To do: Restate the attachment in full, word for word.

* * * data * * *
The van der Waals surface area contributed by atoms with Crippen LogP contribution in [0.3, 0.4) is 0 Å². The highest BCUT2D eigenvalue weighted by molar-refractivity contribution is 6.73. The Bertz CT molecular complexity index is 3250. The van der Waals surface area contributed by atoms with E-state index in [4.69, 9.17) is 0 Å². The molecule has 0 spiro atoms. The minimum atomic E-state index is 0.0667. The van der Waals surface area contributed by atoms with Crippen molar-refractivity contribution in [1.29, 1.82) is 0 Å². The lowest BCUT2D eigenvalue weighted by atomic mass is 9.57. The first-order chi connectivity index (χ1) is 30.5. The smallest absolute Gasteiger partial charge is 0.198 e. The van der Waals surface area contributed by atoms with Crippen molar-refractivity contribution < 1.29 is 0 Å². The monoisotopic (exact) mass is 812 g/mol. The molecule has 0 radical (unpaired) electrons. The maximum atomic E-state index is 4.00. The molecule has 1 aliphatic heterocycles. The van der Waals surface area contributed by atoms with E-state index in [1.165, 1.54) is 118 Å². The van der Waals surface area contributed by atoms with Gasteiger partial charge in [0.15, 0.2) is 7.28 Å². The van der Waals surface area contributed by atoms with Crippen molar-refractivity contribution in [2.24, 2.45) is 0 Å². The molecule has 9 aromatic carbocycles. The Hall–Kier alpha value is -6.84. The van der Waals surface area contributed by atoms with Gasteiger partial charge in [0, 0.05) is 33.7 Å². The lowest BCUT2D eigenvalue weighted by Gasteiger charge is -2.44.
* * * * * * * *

The van der Waals surface area contributed by atoms with Crippen LogP contribution in [0.3, 0.4) is 0 Å². The highest BCUT2D eigenvalue weighted by molar-refractivity contribution is 6.73. The Bertz CT molecular complexity index is 3250. The van der Waals surface area contributed by atoms with E-state index in [4.69, 9.17) is 0 Å². The molecule has 0 spiro atoms. The minimum atomic E-state index is 0.0667. The van der Waals surface area contributed by atoms with Crippen molar-refractivity contribution in [1.29, 1.82) is 0 Å². The lowest BCUT2D eigenvalue weighted by atomic mass is 9.57. The first-order chi connectivity index (χ1) is 30.5. The smallest absolute Gasteiger partial charge is 0.198 e. The van der Waals surface area contributed by atoms with Crippen molar-refractivity contribution < 1.29 is 0 Å². The monoisotopic (exact) mass is 812 g/mol. The molecule has 0 radical (unpaired) electrons. The maximum atomic E-state index is 4.00. The molecule has 1 aliphatic heterocycles. The van der Waals surface area contributed by atoms with E-state index in [1.165, 1.54) is 118 Å². The van der Waals surface area contributed by atoms with Gasteiger partial charge in [0.15, 0.2) is 7.28 Å². The van der Waals surface area contributed by atoms with Crippen molar-refractivity contribution in [2.24, 2.45) is 0 Å². The molecule has 9 aromatic carbocycles. The Hall–Kier alpha value is -6.84. The van der Waals surface area contributed by atoms with Gasteiger partial charge in [0, 0.05) is 33.7 Å². The lowest BCUT2D eigenvalue weighted by Gasteiger charge is -2.44.